PM Commentary by Stacy Goff.
On July 4, 2011 we celebrate IPMA-USA’s ten-year anniversary. We reflect on our intentions, progress, and achievements in our first ten years—and then, look ahead at the next ten years. This article focuses on our intentions; but we cannot help but mention our progress. Not only have we helped to advance the practice of project and program management (an ongoing goal), we have inspired others to follow our lead: They are now also promoting (their own interpretation of) most of our Five Foundations, and many of our innovations.
We founded IPMA-USA after having been among the key drivers of success of other professional organizations, including Project Management Institute (Institute in the rest of this article). Many of us remained members of that great organization, and still do to this day. But we felt it was time for change. And what are project managers, if not change agents?
The Need For Change
Factors in 2000-2001 contributing to the need for change were many, and a handful of them became our rallying points; they were also ingredients for our business case analysis in deciding whether to found a new organization, or to continue working to improve existing ones.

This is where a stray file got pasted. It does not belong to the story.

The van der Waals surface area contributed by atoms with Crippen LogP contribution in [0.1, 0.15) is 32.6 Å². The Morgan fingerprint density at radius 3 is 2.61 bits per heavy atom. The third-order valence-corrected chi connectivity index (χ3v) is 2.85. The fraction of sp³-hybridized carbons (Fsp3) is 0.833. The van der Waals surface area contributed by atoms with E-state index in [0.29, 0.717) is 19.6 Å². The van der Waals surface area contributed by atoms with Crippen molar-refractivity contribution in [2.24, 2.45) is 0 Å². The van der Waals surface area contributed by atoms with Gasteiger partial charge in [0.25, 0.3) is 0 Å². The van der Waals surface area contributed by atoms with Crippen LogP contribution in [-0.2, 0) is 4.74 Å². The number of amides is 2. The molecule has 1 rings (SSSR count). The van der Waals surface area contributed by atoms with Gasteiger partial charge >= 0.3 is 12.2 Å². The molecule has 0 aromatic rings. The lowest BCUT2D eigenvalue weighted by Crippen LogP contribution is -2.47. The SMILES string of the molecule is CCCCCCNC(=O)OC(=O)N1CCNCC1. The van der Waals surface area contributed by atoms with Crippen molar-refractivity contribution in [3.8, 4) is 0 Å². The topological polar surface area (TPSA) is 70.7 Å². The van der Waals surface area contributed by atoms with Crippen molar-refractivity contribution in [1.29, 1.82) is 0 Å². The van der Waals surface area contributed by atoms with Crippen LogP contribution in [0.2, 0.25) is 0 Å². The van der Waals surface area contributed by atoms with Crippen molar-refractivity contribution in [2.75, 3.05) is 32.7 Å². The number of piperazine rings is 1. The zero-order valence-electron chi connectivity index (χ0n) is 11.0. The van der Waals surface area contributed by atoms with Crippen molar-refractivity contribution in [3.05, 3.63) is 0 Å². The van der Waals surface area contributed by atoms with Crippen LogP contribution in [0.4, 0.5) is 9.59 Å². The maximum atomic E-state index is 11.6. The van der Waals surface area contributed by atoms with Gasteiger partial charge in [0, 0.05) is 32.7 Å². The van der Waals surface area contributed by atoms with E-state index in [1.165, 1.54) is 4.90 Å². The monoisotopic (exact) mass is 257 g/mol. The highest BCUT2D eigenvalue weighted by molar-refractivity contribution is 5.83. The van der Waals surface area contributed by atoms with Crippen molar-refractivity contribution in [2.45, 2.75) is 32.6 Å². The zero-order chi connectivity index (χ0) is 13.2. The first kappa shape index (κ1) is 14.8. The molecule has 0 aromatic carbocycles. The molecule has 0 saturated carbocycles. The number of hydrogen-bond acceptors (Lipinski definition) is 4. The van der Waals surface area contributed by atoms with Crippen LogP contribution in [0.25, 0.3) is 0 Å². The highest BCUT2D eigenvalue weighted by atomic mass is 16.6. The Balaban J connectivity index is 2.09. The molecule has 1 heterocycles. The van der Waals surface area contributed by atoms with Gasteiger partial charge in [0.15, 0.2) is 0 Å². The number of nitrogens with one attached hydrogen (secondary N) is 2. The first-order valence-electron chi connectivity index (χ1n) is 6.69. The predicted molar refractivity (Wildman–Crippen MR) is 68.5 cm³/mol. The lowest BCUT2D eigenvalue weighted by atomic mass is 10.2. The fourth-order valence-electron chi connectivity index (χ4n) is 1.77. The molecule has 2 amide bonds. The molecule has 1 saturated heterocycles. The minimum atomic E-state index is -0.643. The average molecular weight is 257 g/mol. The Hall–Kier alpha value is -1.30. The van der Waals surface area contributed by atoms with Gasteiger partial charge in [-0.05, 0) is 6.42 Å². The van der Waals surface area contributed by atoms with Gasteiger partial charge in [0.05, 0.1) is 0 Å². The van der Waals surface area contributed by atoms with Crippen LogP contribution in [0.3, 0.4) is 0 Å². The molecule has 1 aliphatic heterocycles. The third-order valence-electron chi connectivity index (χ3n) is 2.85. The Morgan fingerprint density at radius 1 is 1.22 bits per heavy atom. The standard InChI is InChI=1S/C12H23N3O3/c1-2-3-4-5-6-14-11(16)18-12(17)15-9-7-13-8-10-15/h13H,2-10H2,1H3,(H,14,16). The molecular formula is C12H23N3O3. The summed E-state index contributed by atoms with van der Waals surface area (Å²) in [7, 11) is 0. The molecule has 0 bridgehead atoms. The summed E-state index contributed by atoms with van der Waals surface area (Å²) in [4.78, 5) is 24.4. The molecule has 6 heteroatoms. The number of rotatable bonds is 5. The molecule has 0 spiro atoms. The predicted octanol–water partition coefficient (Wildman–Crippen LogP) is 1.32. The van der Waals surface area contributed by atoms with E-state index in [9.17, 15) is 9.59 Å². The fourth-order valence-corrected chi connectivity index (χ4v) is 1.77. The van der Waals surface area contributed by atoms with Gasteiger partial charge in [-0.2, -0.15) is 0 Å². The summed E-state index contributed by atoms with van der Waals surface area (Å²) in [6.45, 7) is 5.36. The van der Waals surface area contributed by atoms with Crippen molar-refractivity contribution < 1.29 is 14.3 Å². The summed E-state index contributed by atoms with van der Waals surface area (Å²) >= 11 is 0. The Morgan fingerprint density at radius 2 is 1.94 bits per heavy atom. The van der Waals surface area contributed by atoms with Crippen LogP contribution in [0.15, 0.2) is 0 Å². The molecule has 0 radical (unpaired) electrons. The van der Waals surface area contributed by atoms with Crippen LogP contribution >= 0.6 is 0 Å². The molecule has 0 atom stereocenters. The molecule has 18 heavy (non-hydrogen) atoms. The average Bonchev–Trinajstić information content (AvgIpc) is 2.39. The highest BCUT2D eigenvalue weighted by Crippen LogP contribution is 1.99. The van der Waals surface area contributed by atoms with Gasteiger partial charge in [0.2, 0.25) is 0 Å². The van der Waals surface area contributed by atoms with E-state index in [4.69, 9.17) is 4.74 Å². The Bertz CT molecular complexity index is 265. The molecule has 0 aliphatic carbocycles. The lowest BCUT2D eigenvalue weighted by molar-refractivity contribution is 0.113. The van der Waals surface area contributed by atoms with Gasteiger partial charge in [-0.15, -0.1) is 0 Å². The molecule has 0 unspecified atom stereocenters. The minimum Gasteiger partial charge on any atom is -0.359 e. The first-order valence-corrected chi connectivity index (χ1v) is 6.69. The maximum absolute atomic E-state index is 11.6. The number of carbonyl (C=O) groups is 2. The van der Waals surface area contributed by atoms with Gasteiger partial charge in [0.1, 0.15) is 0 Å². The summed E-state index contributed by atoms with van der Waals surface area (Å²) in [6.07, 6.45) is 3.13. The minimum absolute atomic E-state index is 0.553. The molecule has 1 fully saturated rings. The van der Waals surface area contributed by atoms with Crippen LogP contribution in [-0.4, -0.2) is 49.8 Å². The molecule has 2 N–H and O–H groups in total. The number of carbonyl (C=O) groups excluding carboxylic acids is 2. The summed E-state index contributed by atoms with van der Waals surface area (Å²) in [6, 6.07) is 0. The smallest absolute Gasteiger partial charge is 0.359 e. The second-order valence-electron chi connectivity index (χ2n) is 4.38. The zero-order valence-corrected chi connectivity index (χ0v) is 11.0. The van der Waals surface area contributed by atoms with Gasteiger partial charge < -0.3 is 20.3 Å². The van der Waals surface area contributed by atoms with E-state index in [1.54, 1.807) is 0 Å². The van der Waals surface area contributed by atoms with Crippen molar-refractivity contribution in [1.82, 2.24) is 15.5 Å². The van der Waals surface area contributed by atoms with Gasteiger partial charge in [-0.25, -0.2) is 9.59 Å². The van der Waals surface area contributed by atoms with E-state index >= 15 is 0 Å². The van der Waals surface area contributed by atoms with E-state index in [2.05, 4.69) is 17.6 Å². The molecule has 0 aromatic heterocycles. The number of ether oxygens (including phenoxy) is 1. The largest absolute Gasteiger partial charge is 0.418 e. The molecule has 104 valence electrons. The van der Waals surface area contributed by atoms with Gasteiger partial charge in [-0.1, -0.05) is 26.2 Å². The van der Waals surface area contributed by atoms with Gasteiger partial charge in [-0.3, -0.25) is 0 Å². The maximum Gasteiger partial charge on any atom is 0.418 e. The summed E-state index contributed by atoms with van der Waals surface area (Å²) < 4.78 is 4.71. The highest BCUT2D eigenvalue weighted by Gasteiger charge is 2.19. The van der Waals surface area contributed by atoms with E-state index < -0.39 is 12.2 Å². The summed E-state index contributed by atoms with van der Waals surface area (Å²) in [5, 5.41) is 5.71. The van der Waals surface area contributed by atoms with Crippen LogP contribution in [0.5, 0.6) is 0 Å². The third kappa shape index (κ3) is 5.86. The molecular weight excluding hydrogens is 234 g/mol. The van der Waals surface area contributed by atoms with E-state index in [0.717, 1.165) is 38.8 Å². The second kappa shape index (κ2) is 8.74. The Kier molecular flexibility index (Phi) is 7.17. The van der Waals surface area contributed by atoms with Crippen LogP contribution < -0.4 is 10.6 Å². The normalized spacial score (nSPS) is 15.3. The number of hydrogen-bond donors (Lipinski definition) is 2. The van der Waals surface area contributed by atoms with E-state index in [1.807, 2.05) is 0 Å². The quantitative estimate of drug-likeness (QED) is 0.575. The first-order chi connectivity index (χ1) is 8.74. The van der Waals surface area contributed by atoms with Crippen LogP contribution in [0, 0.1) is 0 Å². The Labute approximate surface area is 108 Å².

- PM advancements, innovations and their sharing had significantly slowed;
- Intellectual Property Ownership issues discouraged involvement of the most-talented practitioners;
- Training and learning funds appeared to be shifting from project and program performance improvement to test memorization;
- Association governance moved from member-driven to organization-CEO controlled;
- Emphasis shifted from all pm sectors to favor Information Technology;
- Levels of engagement shifted from advanced interaction of long-time practitioners to mass-training of simple subjects to newcomers.
IPMA-USA was founded by a group of long-time pm practitioners with a variety of backgrounds: Practicing project managers; Managers of project managers; pm consultants and trainers; educators and authors. Founders of chapters and officers of other organizations, the average pm industry experience of the founding group in 2001 was around 20 years, with some going back 35 years and more.
Most had earned the PM Institute’s certification (Lew Ireland wrote its first exam). And we realized that there was a lot more needed than an exam to accelerate needed organizational benefits from our discipline. Many of us worked internationally, so we had a grasp of the status of pm practice in many other nations of the World. Thus, a dedicated group set out to advance the practice of project and program management in America.